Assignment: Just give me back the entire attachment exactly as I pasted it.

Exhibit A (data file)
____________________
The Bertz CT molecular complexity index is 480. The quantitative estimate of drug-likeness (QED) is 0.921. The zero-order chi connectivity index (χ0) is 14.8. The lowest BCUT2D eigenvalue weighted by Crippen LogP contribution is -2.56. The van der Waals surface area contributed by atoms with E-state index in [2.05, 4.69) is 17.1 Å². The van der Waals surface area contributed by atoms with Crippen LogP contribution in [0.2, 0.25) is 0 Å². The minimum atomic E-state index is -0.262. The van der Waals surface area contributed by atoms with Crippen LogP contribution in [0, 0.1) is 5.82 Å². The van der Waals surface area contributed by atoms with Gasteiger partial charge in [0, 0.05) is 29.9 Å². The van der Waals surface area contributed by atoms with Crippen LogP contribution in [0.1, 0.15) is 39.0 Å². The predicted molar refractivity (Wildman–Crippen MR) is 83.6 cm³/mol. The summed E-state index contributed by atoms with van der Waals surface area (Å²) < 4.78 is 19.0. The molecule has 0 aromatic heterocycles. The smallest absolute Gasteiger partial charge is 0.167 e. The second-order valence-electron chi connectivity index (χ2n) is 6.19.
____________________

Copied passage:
The Bertz CT molecular complexity index is 480. The quantitative estimate of drug-likeness (QED) is 0.921. The zero-order chi connectivity index (χ0) is 14.8. The lowest BCUT2D eigenvalue weighted by Crippen LogP contribution is -2.56. The van der Waals surface area contributed by atoms with E-state index in [2.05, 4.69) is 17.1 Å². The van der Waals surface area contributed by atoms with Crippen LogP contribution in [0.2, 0.25) is 0 Å². The minimum atomic E-state index is -0.262. The van der Waals surface area contributed by atoms with Crippen LogP contribution in [0, 0.1) is 5.82 Å². The van der Waals surface area contributed by atoms with Gasteiger partial charge in [0, 0.05) is 29.9 Å². The van der Waals surface area contributed by atoms with Crippen LogP contribution in [0.1, 0.15) is 39.0 Å². The predicted molar refractivity (Wildman–Crippen MR) is 83.6 cm³/mol. The summed E-state index contributed by atoms with van der Waals surface area (Å²) < 4.78 is 19.0. The molecule has 0 aromatic heterocycles. The smallest absolute Gasteiger partial charge is 0.167 e. The second-order valence-electron chi connectivity index (χ2n) is 6.19.